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Including test "main" programs in modules?


I would like to have small "main" programs at the end of each module I
write, which basically run just that module for testing and as
examples. At the moment I have to comment these out when applied as
part of larger code which is using these modules, or to make separate
test programs for each module.

Is there an elegant way to allow such test code to be placed after
each module, but be ignored when compiling multiple modules?

Thanks

Dave Simpson

David Simpson <david.simp@met.no> wrote:
> I would like to have small "main" programs at the end of each module I
> write, which basically run just that module for testing and as
> examples.  [ ... ]
> Is there an elegant way to allow such test code to be placed after
> each module, but be ignored when compiling multiple modules?

I do that all the time in C with conditional compilation, but in
Fortran...  I can do it on any one platform but whatever scheme
I come up with would certainly break on a new compiler.

> At the moment I have to comment these out when applied as
> part of larger code which is using these modules, or to make separate
> test programs for each module.

I think you're better off with separate test programs.  Note that
even in C, the GNU people use separate tests ("make check" in
automake).  Too bad.  Personally I like to keep the test code close
to the payload.

--
pa at panix dot com

On 2007-04-25 08:27:04 -0300, David Simpson <david.simp@met.no> said:

> I would like to have small "main" programs at the end of each module I
> write, which basically run just that module for testing and as
> examples. At the moment I have to comment these out when applied as
> part of larger code which is using these modules, or to make separate
> test programs for each module.

> Is there an elegant way to allow such test code to be placed after
> each module, but be ignored when compiling multiple modules?

> Thanks

> Dave Simpson

You could just call the test code "Mod_Test" and have it be a
subroutine. You are left with having to call Mod_Test from your
test driver which is a USE and a CALL. The presence of an unused
subroutine is not harmful unless its bulk worries the compiler.

A logical parameter called "Debug" and if statments allow the internal
tests to remain in the source text and easily turned into dead code.

David Simpson wrote:
> I would like to have small "main" programs at the end of each module I
> write, which basically run just that module for testing and as
> examples. At the moment I have to comment these out when applied as
> part of larger code which is using these modules, or to make separate
> test programs for each module.

The two ways I think of now, are using the C preprocessor,

#ifdef TEST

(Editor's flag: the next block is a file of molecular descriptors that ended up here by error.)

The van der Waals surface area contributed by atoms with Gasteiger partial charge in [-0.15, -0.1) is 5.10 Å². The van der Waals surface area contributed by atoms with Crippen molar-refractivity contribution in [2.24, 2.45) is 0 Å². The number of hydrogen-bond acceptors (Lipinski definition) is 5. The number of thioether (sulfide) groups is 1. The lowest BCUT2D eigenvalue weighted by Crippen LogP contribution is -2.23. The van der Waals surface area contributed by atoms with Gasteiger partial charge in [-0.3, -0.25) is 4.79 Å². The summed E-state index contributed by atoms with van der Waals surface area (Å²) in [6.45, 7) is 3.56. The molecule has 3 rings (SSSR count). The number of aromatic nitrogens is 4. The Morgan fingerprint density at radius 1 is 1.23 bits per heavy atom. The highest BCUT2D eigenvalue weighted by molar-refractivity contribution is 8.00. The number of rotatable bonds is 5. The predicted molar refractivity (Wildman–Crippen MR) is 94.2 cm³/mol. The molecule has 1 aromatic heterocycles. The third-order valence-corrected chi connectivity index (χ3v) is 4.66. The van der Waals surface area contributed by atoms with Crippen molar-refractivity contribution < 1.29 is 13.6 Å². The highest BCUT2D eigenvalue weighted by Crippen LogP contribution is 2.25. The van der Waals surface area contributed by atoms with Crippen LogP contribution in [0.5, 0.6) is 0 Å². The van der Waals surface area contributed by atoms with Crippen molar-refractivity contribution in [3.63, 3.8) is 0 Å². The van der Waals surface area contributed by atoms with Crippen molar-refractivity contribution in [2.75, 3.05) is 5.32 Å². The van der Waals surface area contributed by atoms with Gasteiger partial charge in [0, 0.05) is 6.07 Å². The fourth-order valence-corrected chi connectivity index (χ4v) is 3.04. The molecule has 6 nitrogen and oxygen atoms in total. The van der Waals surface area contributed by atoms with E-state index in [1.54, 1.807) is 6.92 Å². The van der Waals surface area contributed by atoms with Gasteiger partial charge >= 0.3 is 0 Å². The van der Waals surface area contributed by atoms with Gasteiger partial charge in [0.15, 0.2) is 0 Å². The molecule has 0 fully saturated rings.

#endif

You can set environment variables from the command line with most
compilers.

The other is D lines, I believe inherited by most current compilers
from a DEC feature.  At least gfortran, g95, and ifort have it.

Instead of using C for a comment, you use D in column one for
debugging (or testing) code, with a compile time option to
treat it as a comment or code.

-- glen

On Apr 25, 5:27 am, David Simpson <david.simp@met.no> wrote:

> I would like to have small "main" programs at the end of each module I
> write, which basically run just that module for testing and as
> examples. At the moment I have to comment these out when applied as
> part of larger code which is using these modules, or to make separate
> test programs for each module.

> Is there an elegant way to allow such test code to be placed after
> each module, but be ignored when compiling multiple modules?

> Thanks

> Dave Simpson

I would say preprocessing your code is the best way. Try smth like

module abc

contains

subroutine a1
....

end subroutine a1

#ifdef TEST
subroutine testing
...
end subroutine testing
#endif

end module abc

then if you compile with -DTEST option you'll get the testing
subroutine in. Otherwise it will be ignored.

Cheers,
Victor.

On 25 Apr, 15:08, Gordon Sande <g.sa@worldnet.att.net> wrote:

> On 2007-04-25 08:27:04 -0300, David Simpson <david.simp@met.no> said:

> You could just call the test code "Mod_Test" and have it be a
> subroutine. You are left with having to call Mod_Test from your
> test driver which is a USE and a CALL. The presence of an unused
> subroutine is not harmful unless its bulk worries the compiler.

> A logical parameter called "Debug" and if statments allow the internal
> tests to remain in the source text and easily turned into dead code.

Many thanks! That's sounds like a clean and portable way of doing
this :-)

Dave

Small update. I tried this, but ran into a problem. I had hoped to
have a module named "test_module" (with contains "subroutine
test_mod()")at the end of each module file, along with the very simple
Tester.f90:

program tester
  use Test_module
  call test_mod()
end program tester

but the compiler complains about multiple definition when I try to
compile my "real" code.

I can modify this idea to have different names, e.g. test_init at the
end of my "init" module, test_utils at the end of the "utils" module,
etc. and then modify Tester.f90 appropriately. This is still a neat
solution, although it would have been nicer if the compiler had
recognised that the multiple test_modules were not being used at all
for the real work.

Dave

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